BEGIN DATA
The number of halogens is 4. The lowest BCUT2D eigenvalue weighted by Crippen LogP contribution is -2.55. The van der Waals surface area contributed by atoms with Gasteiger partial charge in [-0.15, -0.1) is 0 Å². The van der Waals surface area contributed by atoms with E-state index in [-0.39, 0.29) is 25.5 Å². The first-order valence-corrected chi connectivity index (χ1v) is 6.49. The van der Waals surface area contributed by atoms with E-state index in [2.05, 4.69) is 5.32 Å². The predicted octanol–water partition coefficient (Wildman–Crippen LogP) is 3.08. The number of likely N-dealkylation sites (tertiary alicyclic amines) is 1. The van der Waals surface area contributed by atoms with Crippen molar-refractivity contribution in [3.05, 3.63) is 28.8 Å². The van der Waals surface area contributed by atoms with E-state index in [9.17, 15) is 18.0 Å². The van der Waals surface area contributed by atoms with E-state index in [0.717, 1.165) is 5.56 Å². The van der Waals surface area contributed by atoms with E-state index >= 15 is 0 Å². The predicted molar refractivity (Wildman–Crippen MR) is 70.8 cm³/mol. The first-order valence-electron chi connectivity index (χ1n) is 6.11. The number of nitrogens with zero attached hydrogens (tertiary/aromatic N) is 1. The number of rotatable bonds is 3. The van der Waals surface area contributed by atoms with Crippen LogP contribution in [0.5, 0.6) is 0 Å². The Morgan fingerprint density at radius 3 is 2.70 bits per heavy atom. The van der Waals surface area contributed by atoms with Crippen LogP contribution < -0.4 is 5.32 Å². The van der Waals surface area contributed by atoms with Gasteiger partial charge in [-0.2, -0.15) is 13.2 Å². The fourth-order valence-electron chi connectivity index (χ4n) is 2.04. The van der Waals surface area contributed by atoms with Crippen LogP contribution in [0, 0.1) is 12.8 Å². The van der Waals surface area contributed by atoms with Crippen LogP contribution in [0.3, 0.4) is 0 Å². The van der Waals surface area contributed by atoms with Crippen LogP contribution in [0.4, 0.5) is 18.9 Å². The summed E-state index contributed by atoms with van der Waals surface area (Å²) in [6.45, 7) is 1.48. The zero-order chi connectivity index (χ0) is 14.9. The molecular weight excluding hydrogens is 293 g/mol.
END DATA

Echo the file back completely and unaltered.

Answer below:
The number of halogens is 4. The lowest BCUT2D eigenvalue weighted by Crippen LogP contribution is -2.55. The van der Waals surface area contributed by atoms with Gasteiger partial charge in [-0.15, -0.1) is 0 Å². The van der Waals surface area contributed by atoms with E-state index in [-0.39, 0.29) is 25.5 Å². The first-order valence-corrected chi connectivity index (χ1v) is 6.49. The van der Waals surface area contributed by atoms with E-state index in [2.05, 4.69) is 5.32 Å². The predicted octanol–water partition coefficient (Wildman–Crippen LogP) is 3.08. The number of likely N-dealkylation sites (tertiary alicyclic amines) is 1. The van der Waals surface area contributed by atoms with Crippen molar-refractivity contribution in [3.05, 3.63) is 28.8 Å². The van der Waals surface area contributed by atoms with E-state index in [9.17, 15) is 18.0 Å². The van der Waals surface area contributed by atoms with E-state index in [0.717, 1.165) is 5.56 Å². The van der Waals surface area contributed by atoms with E-state index >= 15 is 0 Å². The predicted molar refractivity (Wildman–Crippen MR) is 70.8 cm³/mol. The first-order valence-electron chi connectivity index (χ1n) is 6.11. The number of nitrogens with zero attached hydrogens (tertiary/aromatic N) is 1. The number of rotatable bonds is 3. The van der Waals surface area contributed by atoms with Crippen LogP contribution in [0.5, 0.6) is 0 Å². The Morgan fingerprint density at radius 3 is 2.70 bits per heavy atom. The van der Waals surface area contributed by atoms with Crippen LogP contribution < -0.4 is 5.32 Å². The van der Waals surface area contributed by atoms with Gasteiger partial charge in [-0.2, -0.15) is 13.2 Å². The fourth-order valence-electron chi connectivity index (χ4n) is 2.04. The van der Waals surface area contributed by atoms with Crippen LogP contribution in [0, 0.1) is 12.8 Å². The van der Waals surface area contributed by atoms with Crippen LogP contribution in [0.3, 0.4) is 0 Å². The van der Waals surface area contributed by atoms with Crippen LogP contribution in [0.4, 0.5) is 18.9 Å². The summed E-state index contributed by atoms with van der Waals surface area (Å²) in [6.45, 7) is 1.48. The zero-order chi connectivity index (χ0) is 14.9. The molecular weight excluding hydrogens is 293 g/mol.